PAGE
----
Saturday, 25 June 2016

Andante at the Adige, Renaissance 7th of July 1515

This time our little monthly renaissance assemblage, lets name it, "The League of Cognac" (or rum or ale or lager) for it has a nicer ring to it, meets for battle at 7th of July playing Pike&Shotte with a dash of amended useful rules.

I didn't want to go for a historic battle this time, so I choose a simple two-armies-approach-each-other-scenario, on a 8x6 table, with most of free space in the centre and some hill, maybe 2 houses (BUA), a rivulet( 3") a bridge, and some trees. French (provided and played by Donald) against the Imperialists (provided and played by me) and some Italians, The Venetians (provided and played by Angus) and the Florentines (provided and played by Jack), who will side to even possible odds out.
All armies will be divided into Vanguard, Gewalthaufen and Rearguard (as at least one battalia each). the armies come in from the short opposing edges. Who can get the baggage train (led by one unit) to the other short edge or get the enemy one wins.

As to simulate the slow approach of these two giants, we will split the two big armies into:
 • Vanguard = light cavalry, skirmishers and light artillery, they arrive between the1st-3rd turn (1d6 dice for each), from 1-4 the short edge, 5 the left side 24" into or 6 the right side 24" from the short edge of their side.
• Gewalthaufen = the pikes, all infantry, medium and light artilery, Men-at-arms; arival 4th-6thturn(1-2,3-4,5-6 dice for each 2 units), from the short edge.
• Rearguard = Gendarmes d‘Ordonnance, and baggage train, heavy artillery (all at the 7th), from the short edge, heavy and medium and artillery, for this scenario can move 12" limbered -  once limbered they use the original movement rules. For avoidance of doubt,  heavy guns can pivot, but are otherwise immovable.

The two Italian forces may just built 2 battalions coming in at the slowest speed of their slowest units.

I also like to introduce or suggest (not for this battle, but for discussion/ future use) some (looseley) national differentiators as follows ...
French: can hire the Swiss, can move 2 artillery pieces per battalia into battle (as they are one of the big players with the money to). Can have max 3 Gendarmes units, and 3 Archers (or men-at-arms or similar) and can only hire 1 Landsknechts unit. 1 Arquebusiers per pike block. Can have crossbow units with pavises. No Rodeleros (Sword and buckler men). Can hire stradioti only if Venice is an ally, then max 1 unit.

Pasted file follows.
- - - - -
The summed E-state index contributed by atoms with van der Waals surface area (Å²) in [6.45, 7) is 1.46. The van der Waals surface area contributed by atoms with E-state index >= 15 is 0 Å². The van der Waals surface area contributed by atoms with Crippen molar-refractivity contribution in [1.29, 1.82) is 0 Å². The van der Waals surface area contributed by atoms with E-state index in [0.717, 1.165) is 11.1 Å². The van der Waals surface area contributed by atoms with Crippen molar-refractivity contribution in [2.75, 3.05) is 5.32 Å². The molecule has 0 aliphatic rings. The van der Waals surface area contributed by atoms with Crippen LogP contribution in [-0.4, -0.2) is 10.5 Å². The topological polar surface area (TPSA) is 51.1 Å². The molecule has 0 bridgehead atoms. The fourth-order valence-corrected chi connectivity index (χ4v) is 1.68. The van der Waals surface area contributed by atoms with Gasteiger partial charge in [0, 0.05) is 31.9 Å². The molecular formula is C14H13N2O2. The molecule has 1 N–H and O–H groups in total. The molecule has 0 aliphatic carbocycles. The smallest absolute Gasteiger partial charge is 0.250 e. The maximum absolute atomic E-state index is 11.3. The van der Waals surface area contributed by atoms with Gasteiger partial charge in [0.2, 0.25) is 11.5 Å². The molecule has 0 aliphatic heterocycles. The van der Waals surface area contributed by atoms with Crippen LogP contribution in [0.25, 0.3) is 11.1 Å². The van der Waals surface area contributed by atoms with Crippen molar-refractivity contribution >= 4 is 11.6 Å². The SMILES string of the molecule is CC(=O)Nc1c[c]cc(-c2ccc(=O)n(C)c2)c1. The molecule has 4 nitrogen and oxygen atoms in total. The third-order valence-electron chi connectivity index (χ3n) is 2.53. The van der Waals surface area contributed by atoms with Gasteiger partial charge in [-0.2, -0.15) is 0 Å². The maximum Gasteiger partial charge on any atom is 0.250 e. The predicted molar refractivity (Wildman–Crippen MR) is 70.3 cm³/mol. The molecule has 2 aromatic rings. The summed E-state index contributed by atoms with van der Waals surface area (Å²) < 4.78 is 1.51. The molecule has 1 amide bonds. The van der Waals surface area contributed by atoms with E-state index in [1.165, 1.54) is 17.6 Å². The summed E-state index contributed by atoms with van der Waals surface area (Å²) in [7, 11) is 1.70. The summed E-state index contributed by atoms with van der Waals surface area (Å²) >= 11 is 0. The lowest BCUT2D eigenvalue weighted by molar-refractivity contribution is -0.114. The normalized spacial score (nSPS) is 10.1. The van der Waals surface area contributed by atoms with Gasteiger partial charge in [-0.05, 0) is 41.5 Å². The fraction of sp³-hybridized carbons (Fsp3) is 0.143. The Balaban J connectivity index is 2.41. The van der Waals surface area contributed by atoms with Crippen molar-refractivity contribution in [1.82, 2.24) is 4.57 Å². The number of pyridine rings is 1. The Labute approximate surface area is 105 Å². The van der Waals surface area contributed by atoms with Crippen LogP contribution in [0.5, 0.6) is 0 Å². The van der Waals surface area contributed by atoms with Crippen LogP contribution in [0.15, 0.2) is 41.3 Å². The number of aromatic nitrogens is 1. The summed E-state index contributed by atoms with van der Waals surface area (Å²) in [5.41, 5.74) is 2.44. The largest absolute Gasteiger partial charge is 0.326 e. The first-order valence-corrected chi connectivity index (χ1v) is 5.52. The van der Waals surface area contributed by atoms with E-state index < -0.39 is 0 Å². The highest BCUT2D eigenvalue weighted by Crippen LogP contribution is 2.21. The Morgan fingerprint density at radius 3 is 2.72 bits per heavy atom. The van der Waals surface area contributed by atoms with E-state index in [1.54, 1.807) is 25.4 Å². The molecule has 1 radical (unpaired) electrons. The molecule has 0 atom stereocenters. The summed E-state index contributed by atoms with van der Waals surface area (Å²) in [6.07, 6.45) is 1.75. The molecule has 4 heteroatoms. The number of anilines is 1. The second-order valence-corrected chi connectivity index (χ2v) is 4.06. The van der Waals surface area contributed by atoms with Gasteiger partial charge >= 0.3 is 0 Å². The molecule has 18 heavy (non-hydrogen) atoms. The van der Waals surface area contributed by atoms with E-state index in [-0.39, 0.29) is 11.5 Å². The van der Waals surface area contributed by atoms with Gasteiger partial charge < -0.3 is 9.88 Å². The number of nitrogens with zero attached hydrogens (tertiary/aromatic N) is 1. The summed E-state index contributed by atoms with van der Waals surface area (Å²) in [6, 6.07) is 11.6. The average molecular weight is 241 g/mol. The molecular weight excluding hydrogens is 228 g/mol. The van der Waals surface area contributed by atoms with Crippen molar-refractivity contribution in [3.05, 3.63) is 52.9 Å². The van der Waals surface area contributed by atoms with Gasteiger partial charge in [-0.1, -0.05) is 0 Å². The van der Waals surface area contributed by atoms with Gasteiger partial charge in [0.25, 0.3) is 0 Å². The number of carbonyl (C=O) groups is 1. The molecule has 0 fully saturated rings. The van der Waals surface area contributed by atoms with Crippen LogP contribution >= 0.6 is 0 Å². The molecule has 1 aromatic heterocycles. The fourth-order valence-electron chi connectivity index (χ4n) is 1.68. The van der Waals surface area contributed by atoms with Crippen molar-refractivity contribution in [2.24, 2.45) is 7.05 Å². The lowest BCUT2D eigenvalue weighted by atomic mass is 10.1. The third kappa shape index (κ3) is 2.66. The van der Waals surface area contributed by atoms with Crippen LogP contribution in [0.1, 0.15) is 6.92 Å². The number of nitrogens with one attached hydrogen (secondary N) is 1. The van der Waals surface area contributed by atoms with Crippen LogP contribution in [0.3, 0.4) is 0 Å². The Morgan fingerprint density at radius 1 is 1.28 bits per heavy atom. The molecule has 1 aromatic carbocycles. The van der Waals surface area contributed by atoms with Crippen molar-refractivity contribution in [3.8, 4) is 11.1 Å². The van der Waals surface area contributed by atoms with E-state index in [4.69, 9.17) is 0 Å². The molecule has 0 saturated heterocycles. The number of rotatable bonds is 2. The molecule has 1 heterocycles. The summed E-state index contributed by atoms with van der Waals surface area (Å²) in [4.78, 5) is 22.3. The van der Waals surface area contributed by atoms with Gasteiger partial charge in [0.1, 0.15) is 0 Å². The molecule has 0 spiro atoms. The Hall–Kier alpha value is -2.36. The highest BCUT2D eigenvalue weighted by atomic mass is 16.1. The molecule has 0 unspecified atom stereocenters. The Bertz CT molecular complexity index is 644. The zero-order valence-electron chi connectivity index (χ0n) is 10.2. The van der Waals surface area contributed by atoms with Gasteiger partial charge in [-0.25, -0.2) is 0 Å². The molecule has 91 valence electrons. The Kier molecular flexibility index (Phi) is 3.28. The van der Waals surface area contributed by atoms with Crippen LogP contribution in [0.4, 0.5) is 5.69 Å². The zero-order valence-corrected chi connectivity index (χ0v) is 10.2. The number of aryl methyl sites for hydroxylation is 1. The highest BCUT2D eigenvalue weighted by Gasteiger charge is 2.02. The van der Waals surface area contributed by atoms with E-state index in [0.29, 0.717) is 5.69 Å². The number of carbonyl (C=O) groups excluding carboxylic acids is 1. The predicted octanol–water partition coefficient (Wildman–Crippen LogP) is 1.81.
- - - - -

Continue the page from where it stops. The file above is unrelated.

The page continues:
Imperialist: Cannot hire the Swiss, 2 Artillery per battalia, max. 2 gendarmes and 3 men-at-arms, can hire landsknechts limitless of course. 1 Arquebusier unit per pike block. Max 2 2-handed-sword units (special useful rule +1 combat result against pikes). Max 1 Rodelero unit. Can hire stradioti only if Venice is an ally, then max 1 unit.

Spanish: Cannot hire Swiss, 2 artillery per battalia,  max. 2 gendarmes and 3 men-at-arms, can hire landsknechts, Spanish pikes can have 2 arquebusier unit per pike block. Max 3 Rodelero units. Can hire stradioti only if Venice is an ally, then max 1 unit.

Italians: Can only hire Swiss, if not against France, only 1 artillery per battalia, 1 Arquebusiers per pike block, can have crossbow units with pavises. No Rodeleros. Italian hellebardiers can have extra shields and thus get a +1 to morale save.

Venetians: As per Italians and can have 1 crossbow units per pike block. Can hire Stradioti, limitless

Florentines: As per Italians and can have 2 crossbow units per pike block. Can hire stradioti only if Venice is an ally, then max 1 unit.

My roll call for the battle ...

Stradioti for potential allies, the Van, the main and the rear.

The pike block for the baggage train

The baggage train and the heavy Imperial guns

The Imperial gendarmes and men-at-arms

The gewalthaufen, lots of  landknechts pikes

... and men-at-arms

... and the CinC

The Vanguard with some Light Cavalry and skirmishers

and some Stradioti to share ..




  1. Fantastic looking imperial army I like the baggage train and of course the landsknechts and gendarmes, on national characteristics as I understood it the Italians were one of the first adopters of firearms then Spanish and everyone except the French who were last by some way. Anyway great looking army.
    Best Iain

    1. Thanks, Iain! Yes, we have a bit of a problem to differentiate the four nationalities of the players involved. While the Italians used a lot of crossbows first, the Spanish had the cash to buy the guns/arquebusiers to get the fire power later. But then one want to distinguish them in a nice way ...

  2. Awaesome, great diversity of troops, beautiful colors, and wonderful bagage train!

    1. Thanks, Phil! BTW, I‘m in Sellieres between 20th and 28th of July. If you mail me the address of your club, I might have time to pass by.